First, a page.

The Wisdom of Ginsu, a book co-authored by Ed Valenti and Barry Becher.

Ginsu (ギンす /ˈɡɪns/, made-up word meant to evoke the idea of the katana[1][2]) is a brand of direct marketed knives. The brand is owned by the Douglas Quikut Division of Scott Fetzer, a Berkshire Hathaway Company. The brand was heavily promoted in the late 1970s and 1980s on U.S. television using infomercials characterized by hawker and hard sell pitch techniques. The commercials generated sales of between two and three million Ginsu sets between 1978 and 1984.[3]

Early history

Ginsu knives are an evolution of a product line developed by the Clyde Castings Company. The company filed for a trademark on the Quikut name for use on carving knives, butcher knives, fruit knives, kitchen knives and can openers in 1921.[4]

Quikut knives were heavily advertised in the U.S. and Canada as inexpensive, stainless steel, hollow ground knives with a lifetime guarantee.[5] Other well known brands that used Quikut knives as promotional items including Lipton Tea[6] and Oxydol.[7]

Large national newspaper, magazine and radio campaigns were used to market Quikut as far back as the 1930s. A 1938 campaign resulted in orders for 922,000 units. A 1939 campaign included a print ad on the back cover of the Saturday Evening Post.[8]

"Great Scott! A knife that cuts trees." A 1968 Cinécraft spot showed how Quikut knives always stayed sharp and could cut a tomato and then a tree.

In 1968, Quikut Corporation added spot television to their marketing effort and hired Cinécraft Productions, a sponsored film studio in Cleveland, to make a series of Quikut TV spots.[9] In 1949 Cinécraft made the first filmed infomercial – a 30-minute filmed commercial for the Natural Foods Institute promoting the Vitamix blender. The studio was an early producer of TV spots and made for TV programs.[10]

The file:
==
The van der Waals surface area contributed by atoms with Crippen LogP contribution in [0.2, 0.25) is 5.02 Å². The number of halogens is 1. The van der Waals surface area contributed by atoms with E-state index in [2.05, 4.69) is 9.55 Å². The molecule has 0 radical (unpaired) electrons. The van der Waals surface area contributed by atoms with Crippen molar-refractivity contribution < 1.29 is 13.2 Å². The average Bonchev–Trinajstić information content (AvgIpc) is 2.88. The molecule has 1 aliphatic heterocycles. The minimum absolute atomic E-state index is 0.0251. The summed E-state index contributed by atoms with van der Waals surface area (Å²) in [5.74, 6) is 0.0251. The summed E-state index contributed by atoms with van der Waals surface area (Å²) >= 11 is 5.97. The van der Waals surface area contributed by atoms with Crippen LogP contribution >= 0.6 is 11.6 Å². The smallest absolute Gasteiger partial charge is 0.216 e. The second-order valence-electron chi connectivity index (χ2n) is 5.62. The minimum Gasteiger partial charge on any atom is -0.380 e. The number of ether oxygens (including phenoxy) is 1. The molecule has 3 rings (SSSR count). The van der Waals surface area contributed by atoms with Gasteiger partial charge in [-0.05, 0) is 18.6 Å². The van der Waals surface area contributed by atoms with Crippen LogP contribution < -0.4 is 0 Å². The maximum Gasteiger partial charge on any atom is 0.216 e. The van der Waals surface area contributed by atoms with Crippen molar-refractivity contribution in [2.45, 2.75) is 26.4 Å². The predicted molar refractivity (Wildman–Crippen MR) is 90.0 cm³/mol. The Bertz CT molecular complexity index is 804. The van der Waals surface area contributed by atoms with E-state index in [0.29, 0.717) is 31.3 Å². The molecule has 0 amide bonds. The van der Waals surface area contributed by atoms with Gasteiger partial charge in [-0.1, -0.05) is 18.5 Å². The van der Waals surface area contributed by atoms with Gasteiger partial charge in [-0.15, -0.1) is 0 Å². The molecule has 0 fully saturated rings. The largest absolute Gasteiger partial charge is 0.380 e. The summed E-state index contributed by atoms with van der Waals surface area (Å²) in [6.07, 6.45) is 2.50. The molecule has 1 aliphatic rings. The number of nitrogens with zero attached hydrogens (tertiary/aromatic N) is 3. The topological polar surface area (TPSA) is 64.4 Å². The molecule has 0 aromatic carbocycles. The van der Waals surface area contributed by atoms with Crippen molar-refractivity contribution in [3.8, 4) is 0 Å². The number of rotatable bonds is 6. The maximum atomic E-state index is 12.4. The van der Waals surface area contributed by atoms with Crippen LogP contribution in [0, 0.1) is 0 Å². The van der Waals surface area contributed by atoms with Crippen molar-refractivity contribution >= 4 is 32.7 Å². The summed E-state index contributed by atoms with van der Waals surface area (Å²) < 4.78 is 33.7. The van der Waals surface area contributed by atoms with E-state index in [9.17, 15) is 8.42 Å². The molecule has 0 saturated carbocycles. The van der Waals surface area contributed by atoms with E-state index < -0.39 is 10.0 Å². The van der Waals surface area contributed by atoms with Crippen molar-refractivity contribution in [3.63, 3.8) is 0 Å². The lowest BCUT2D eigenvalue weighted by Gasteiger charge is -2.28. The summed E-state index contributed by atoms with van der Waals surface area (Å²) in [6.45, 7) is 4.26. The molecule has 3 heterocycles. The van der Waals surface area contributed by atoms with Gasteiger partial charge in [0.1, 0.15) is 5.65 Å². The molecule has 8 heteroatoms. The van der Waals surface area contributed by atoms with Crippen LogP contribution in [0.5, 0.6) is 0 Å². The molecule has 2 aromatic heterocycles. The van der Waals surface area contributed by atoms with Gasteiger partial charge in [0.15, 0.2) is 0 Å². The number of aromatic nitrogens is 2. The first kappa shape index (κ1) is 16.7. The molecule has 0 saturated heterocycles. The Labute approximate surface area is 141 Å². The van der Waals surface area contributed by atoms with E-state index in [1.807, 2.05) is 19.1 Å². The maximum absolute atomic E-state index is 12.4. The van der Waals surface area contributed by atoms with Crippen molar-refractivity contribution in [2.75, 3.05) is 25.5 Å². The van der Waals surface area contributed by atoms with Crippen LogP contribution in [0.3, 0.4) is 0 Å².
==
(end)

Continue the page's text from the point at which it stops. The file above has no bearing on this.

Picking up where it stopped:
The copy points used in the 1978 and later Ginsu commercials were used by Ron Popeil, the early TV marketer, in the 1950s.[11] and the Cinécraft Quikut knife commercials produced in the 1960s.[12][13] ...“Great Scott…a knife that cuts trees!” “And that’s not all.” “Well, What do you know? The other side of the knife is sharp enough for a professional meat cutter.” “The knife’s safeguard handle, beautifully finished in simulated ivory, is boil proof, dishwasher steam proof, and shatterproof.” “guaranteed for life by Quikut.” “The new forked tip, let’s you carve and serve with one hand.” “Yes, but how much? 69 cents! Where?”

The Ginsu Brand

Because the brand name "Quikut" was said to lack panache, Ed Valenti, Barry Becher, and copywriter Arthur Schiff created a new brand name that alluded to the exceptional sharpness and durability of a Japanese sword. Ginsu commercials they created promoted “an amazing, low, low price!,” urging viewers to “Order now!” because “Operators are standing by,” and sweetened the pitch with the Ginsu trademark, “But wait, there’s more!” — was an inescapable staple of television in the 1970s. The brand also became a part of pop culture. Johnny Carson sometimes used the knives in his routines, and Jerry Seinfeld did a Ginsu bit on the “Tonight Show.”[14]

Media scholar Robert Thompson, of Syracuse University, called the Ginsu advertising campaign "the pitch of all pitches." "Ginsu has everything a great direct-response commercial could have," said John Witek, a marketing consultant and author of Response Television: Combat Advertising of the 1980s. "Ginsu had humor, demonstration, and a precisely structured series of premium offers I call 'the lots-for-a-little approach'."[15][16]

Valenti and Becher later repeated the advertising formula with other products such as the Miracle Slicer, Royal Durasteel mixing bowls, Vacufresh storage containers, the Chainge Adjustable Necklace, and Armourcote Cookware. TV pitchmen Billy Mays and Vince Offer employed the hard-sell informercial to great success in more contemporary times.

While the name Ginsu was invented by Becher, Becher later (satirically) told an interviewer the word translates to, "I never have to work again."[17] In April 2009, a stretch of road in Warwick, Rhode Island, which passes the office of Ed Valenti, was named "Ginsu Way."[18]

The knife brand gained notoriety in 1993 when Lorena Bobbitt used a Ginsu kitchen knife to sever her husband's penis[19] while he slept.

Company ownership

In the 1940s Clyde Castings Company changed their company name to the Quikut Corporation.